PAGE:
Egyptians marked the one-year anniversary of the protests that toppled Hosni Mubarak this week as the country’s first democratically elected parliament in more than sixty years had its opening session. Despite these accomplishments, Egypt’s road to democracy has many hurdles ahead, including presidential elections, the writing of a new constitution, and economic reform.
In a Q&A, Yezid Sayigh says Egypt needs to negotiate numerous important issues that will shape the country’s future, especially the relationship between the civilian authorities and the armed forces.
While the Supreme Council of the Armed Forces wants to transfer power to a civilian government, it balks at giving up its exclusive control over budget and economic activities and submitting to full civilian oversight and control. The process may prove contentious. And imposing conditionality on U.S. foreign military assistance is not likely to be effective in helping the transition.
The Supreme Council of the Armed Forces wants to hand power over to civilians. That is very definite. It has had a really hard time governing Egypt over the last eleven months—taking decisions on key issues to deal with the economy, social relations, demonstrations, and what to do with the police force. The Supreme Council found it extremely difficult to both maintain a correct balance and to take decisions on these matters, especially since funding is short and the economy has suffered. They don’t have answers for these things so in a way they are going to be very relieved to hand responsibility for them back to civilian authorities that can then take all the blame.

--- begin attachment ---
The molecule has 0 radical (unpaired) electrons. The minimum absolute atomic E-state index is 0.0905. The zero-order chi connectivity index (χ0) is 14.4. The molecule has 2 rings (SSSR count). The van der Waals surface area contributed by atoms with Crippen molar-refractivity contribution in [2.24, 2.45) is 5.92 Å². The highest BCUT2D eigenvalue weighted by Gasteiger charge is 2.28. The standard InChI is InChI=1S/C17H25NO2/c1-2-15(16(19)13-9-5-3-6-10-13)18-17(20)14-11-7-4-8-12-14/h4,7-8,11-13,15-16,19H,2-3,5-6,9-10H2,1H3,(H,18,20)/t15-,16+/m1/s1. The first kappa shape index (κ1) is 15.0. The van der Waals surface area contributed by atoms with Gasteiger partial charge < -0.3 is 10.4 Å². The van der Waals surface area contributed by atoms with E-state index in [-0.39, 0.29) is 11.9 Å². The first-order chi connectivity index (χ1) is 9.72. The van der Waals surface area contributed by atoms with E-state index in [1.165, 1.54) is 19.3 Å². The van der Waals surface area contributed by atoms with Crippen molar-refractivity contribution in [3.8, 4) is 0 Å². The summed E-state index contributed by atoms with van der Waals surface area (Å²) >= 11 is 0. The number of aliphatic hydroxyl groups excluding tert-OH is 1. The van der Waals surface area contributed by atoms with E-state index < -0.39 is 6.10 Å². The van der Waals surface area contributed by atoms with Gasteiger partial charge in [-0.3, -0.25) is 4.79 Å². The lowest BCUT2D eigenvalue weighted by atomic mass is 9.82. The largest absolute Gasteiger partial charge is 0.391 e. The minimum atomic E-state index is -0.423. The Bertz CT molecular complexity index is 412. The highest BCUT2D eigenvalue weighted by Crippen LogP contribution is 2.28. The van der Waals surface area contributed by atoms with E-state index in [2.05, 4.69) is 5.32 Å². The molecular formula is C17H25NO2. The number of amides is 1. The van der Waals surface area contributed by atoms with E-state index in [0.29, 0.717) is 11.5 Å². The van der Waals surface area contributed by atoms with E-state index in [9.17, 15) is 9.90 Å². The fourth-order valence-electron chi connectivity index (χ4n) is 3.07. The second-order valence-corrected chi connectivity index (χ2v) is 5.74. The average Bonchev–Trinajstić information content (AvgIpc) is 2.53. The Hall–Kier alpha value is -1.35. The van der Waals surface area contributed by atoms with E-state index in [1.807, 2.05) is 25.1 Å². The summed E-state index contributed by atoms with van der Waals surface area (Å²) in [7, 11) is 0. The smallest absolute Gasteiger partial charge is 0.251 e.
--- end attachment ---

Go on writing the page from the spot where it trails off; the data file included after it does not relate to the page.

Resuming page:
However, the Supreme Council of the Armed Forces also wishes to secure its own particular interests and privileges in the future. In terms of foreign policy, the armed forces are keen to preserve the peace with Israel and that is partly linked to wanting to preserve U.S. foreign military assistance, which runs to $1.3 billion a year. The Supreme Council is unwilling to risk that, so it doesn’t want to hand power over to civilians who then have the power to tear up the peace treaty with Israel or to go to war, for instance.
Nor does it want civilians to scrutinize or have full oversight over the defense budget because at the moment it is under exclusive military control. No one knows what the money is spent on or how it’s spent. The military runs a number of economic enterprises and businesses that it doesn’t account for, and it has other types of discretionary funds and income streams, all of which it wants to keep nontransparent to civilians.
The armed forces are trying to work out a deal in which they will continue to enjoy these particular exclusions from civilian oversight in the future whether by writing it into the constitution or maybe by having a role in nominating the next president or in somehow ending up with a president that is amenable to their pressure and preferences.